Best Neighborhoods in Madrid
Madrid is the largest city and the capital of Spain. But before the name Madrid, this city was known as Mayrit, a city founded by King Emir Muhammad I in the 9th century. And at this time, the city was not yet the capital of Spain. The city was only proclaimed as the capital of Spain in the 16th century. Madrid’s present location at the centre of Spain was established in 1083 by King Alfonso I, and the area of this city is almost the precise geographical centre of the Iberian Peninsula!
With the city being the third-largest city in Europe, having an estimated population of 3.2 million in 2015, one may wonder what to visit and the best neighborhoods to stay in Madrid. Here are some of the best communities in this facile and popular city.
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Sol and Gran Via
It is in this neighborhood where the famous Puerta del Sol is located. Puerta del sol is a public square in the centre of the radial network of all Spanish roads. It also houses the famous clock tower whose bells signifies the new year. The central location of these neighborhoods makes it hard to miss. It is both convenient and accessible to tourists and locals. Among the places of interest are the Casa de Correos, the oldest building in the area and the seat of the government of the Community of Madrid, and the Oso y el Madroño or The Bear and the Strawberry Tree statue which the symbol of Madrid. For the art enthusiast, you may visit the Círculo de Bellas Artes situated in a building designed by Antonio Palacios.
If you want a glimpse of Madrid’s history, this neighbourhood is the place to see, being one of Madrid’s oldest parts. Visit the San Isidro Museum to learn a more detailed account of Madrid’s history. This neighbourhood is also home to various churches like San Miguel, San Francisco, San Andrés and San Pedro. But aside from history, La Latina is known for its tapas bars serving cheese, meat, salads, and tortillas with Spanish wine and drinks.
This area is quite popular with the LGBT community and is coined as Madrid’s gay neighborhood. The Gay Pride festivities in this area are well-known and is also a major nightlife destination. But this chic and dynamic district also features stylish shops, fabulous bars and restaurants for all. Calle Hortaleza is considered the main street and Plaza Chueca as the central plaza.
Barrio de las Letras
This neighborhood, also called Huertas, is similar to Sol in that it is centrally located. However, its difference is that Barrio de las Letras has fewer tourists. Nevertheless, it’s a picturesque scene with its area full of history. The name Barrio de las Letras means “the Literary Quarter” and was named so because of the various literary minds who lived in this neighborhood. The home of the author Miguel de Cervantes, who wrote Don Quijote, is actually one of the exciting sights in the area.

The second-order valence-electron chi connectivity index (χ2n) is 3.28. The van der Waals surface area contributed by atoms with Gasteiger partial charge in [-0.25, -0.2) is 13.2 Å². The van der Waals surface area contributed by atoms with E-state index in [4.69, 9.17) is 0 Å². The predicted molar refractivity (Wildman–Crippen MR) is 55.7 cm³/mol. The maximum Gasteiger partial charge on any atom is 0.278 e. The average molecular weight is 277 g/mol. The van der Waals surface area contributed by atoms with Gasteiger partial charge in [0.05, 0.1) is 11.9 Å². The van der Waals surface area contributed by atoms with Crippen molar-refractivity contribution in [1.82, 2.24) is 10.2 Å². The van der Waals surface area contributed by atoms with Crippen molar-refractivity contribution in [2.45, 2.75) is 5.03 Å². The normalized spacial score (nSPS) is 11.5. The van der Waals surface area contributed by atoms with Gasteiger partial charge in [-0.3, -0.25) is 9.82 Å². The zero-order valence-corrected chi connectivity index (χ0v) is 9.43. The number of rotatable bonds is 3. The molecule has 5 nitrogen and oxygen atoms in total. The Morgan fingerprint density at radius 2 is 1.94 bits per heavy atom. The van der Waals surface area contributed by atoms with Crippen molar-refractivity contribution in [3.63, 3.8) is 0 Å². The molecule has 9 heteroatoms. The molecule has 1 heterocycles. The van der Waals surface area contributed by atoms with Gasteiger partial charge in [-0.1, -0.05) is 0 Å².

The most notable sight in this neighborhood is how trendy, and contemporary restaurants exist adjacent to traditional establishments. Another sight to behold is the graffiti art around the area that are simply astonishing. Multiple eateries are now serving Sunday brunch, a concept new to Spain, with some establishments allowing pets in the establishments and an indoor bicycle parking. The Plaza del Dos de Mayo is most famous in this area. Its location is the site where the Palacio de Monteleón was constructed which was later transformed into the Parque de Artillería in 1807.
Tapas, tapas and more tapas. This neighborhood is known for multiple tapas bar, especially in the iconic street of Calle Cava Baja. The area is a mix of bohemian and Spanish vibe. Aside from tapas, this neighborhood is known for mojitos and terraces. The picturesque plazas provide a spectacular view for drinks, coffee or people-watching. But apart from tapa bars, it is also home to various basilicas and churches that are hidden in narrow streets. A must-see is the Basílica de San Francisco el Grande, a neo-classical church with a spectacular dome having a diameter of 33metres. On the site once stood a monastery founded by Saint Francis of Assisi, but was later destroyed in 1760. Inside the basilica are various paintings from artists in the 17th to 19th century, with notable works of an early Goya and 1781 The Sermon of San Bernardino of Siena.
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Other popular and must-see neighborhoods in Madrid are Moncloa, Argüelles, Lavapiés, and Los Austrias, to name a few. One thing is common is that these communities are beautiful and exciting in their own unique way. Whichever neighborhood you choose, you will see great architecture, intriguing historical museums, and a lively cultural life!
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